Early Mock Draft Review
Our six-round expert mini-mock is in the books, and as always, this October draft got me thinking, which is what it’s supposed to do. At this stage of the fantasy off-season, with the luxury of time, we can all follow a relaxed approach in our draft prep, which is nice. But before I turn my full attention back to the World Series, I figured I’d discuss some of the picks that are most deserving of discussion.
Corey Seager (Round 1, Pick 11) – At this time last year, when Seager’s big league career spanned only 27 games, there was much debate about where he should be taken in drafts. Ultimately, the consensus opinion was fifth round at the latest in a 12-team mixed league. And this seemed aggressive to me considering his limited major league track record. Well, Kyle’s little brother proved that he was easily worth the investment, slashing .308/.365/.512 with 26 homers, 72 RBIs and 105 runs scored in his first full season in the bigs, and he doesn’t even turn 23 until late-April. Scary. Still, first round seems aggressive to me. Then again, Corey far exceeded my expectations this year, and I wouldn’t be shocked if he does it again.
Trea Turner (Round 2, Pick 1) – Be sure to check out Todd Zola’s analysis of this pick, as he points out the risk in drafting Turner this early. Now look, I’m a big fan of Trea. After all, I would not have won Mixed Auction Tout Wars without him. But would I take him at #13 overall? Probably not. But check back with me in March. I might have a different answer.
Brian Dozier (Round 2, Pick 2) – Did anyone see those 42 homers coming? Of course you didn’t. Dozier hit 28 home runs in 2015, and many of his peripheral stats from 2015 are similar to those of 2016, the biggest difference being a hike in HR/FB ratio from 11.0% to 17.1%. I see a 2017 home run total of around 30. At this draft cost, you’re banking on closer to 40. I’ll be looking elsewhere early in the second round.
Jonathan Villar (Round 3, Pick 3) – It is strange to remember that Villar was viewed as little more than a placeholder for the Brewers until the great Orlando Arcia was ready to take over as the club’s everyday shortstop. But 62 steals and 19 homers later, we’re talking about an elite fantasy force. The power production really came out of nowhere, and Villar owners should be happy with double-digit homers next season. The speed, however, is legit, and with steals becoming scarcer, I can see why Villar is a viable option at this stage of the draft. But like with Dozier, taking Villar at this spot is betting on a repeat of 2016, and I’m just not ready to do that.
Carlos Correa (Round 3, Pick 4) – Coming off an exceptional rookie season, Correa was selected in the first round in most fantasy drafts last spring. If this 21-year-old could hit 22 homers while swiping 14 bags in 99 games, imagine what he could do in a full season. The answer was 20 homers and 13 steals, so owners of Correa have every right to be disappointed. Then again, maybe drafting him in the first round was a little too ambitious. Anyway, we’re now looking at a tempting post-hype sleeper who really did deliver a fine, though obviously not first round worthy stat line in 2016. Perhaps he can reach that level in his age-22 season. It’s certainly worth a third round pick to find out.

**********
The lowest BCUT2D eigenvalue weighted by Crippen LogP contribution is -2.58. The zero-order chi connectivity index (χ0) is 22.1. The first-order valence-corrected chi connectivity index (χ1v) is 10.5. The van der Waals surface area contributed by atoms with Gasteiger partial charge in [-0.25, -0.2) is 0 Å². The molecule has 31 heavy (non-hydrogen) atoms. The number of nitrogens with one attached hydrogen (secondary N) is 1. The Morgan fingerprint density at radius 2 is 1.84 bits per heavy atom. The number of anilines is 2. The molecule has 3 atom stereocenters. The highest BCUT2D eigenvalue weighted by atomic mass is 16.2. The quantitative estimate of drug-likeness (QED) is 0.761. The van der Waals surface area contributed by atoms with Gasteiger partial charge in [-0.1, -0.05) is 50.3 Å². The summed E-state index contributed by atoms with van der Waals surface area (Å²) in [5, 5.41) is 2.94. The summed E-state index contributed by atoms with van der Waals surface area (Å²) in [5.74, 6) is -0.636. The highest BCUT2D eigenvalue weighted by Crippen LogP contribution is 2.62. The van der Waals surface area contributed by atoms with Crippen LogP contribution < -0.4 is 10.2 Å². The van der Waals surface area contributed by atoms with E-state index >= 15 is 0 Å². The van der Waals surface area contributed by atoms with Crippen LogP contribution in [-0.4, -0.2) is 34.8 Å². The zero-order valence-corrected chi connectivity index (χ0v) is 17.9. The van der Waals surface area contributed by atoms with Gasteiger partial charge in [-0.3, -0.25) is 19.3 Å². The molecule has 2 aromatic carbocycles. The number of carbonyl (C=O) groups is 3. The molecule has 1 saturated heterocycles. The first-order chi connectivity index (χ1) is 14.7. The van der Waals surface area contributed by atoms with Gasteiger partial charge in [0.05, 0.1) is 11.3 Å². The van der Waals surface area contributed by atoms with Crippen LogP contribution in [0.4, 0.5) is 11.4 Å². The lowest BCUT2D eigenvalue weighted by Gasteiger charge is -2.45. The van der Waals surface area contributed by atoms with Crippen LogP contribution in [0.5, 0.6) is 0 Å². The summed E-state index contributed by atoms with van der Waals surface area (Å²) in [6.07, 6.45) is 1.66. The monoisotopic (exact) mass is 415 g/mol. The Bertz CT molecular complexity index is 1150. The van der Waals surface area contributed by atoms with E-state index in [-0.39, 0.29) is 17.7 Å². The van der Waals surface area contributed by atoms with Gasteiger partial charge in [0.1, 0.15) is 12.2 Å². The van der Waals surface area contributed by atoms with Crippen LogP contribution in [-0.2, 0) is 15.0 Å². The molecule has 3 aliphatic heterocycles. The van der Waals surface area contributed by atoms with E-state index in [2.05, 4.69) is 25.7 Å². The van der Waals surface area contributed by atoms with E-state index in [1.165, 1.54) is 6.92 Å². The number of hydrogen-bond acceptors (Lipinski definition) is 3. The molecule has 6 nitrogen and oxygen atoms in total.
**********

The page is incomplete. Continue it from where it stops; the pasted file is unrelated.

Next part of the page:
Jean Segura (Round 4, Pick 11) – I wish I followed my instincts and drafted Segura in at least one of my leagues, because I did consider him to be an underrated, 25-plus SB fantasy option who might benefit from a change of scenery. But 20 homers, 102 runs scored and a .319 batting average? No, I didn’t expect that. No one expected that. Segura’s .353 BABIP suggests that a batting average drop in 2017 is likely, but it isn’t uncommon for speedsters to post high BABIPs due to their ability to leg out infield singles, so an average in the .280 area would not be a surprise. All in all, I wouldn’t write off Segura’s 2016 season as a total aberration, but I’m not banking on another 20 homers. I won’t be drafting him with the 47th pick.
Gary Sanchez (Round 5, Pick 10) – At what point in the draft is the right point to grab Sanchez? This will be very interesting to monitor as the mock draft season rolls along. As Derek Van Riper mentions in his commentary, Sanchez’s two-month stretch was so historic that it lacks a comparison, which is what makes drafting him both exciting and dangerous. Fifth or sixth round in a 12-team mixed league is probably where you will need to draft him, and I’m not comfortable going there…at least as of now.
Andrew McCutchen (Round 6, Pick 2) – What has happened to this guy? Aside from the home run department, McCutchen was a major disappointment across the board in 2016, especially in batting average, where the career .292 hitter managed only a .256 mark. His stolen base production has been in steady decline over the past few seasons, and he barely ran last year (six steals). I don’t know about the steals, but I do think Cutch will bounce back in 2017. His track record is just so consistent, and he’s still only 30 years old. I actually considered taking him in the fourth round, and then again in the fifth. Sixth round? That’s what we call low risk/high reward.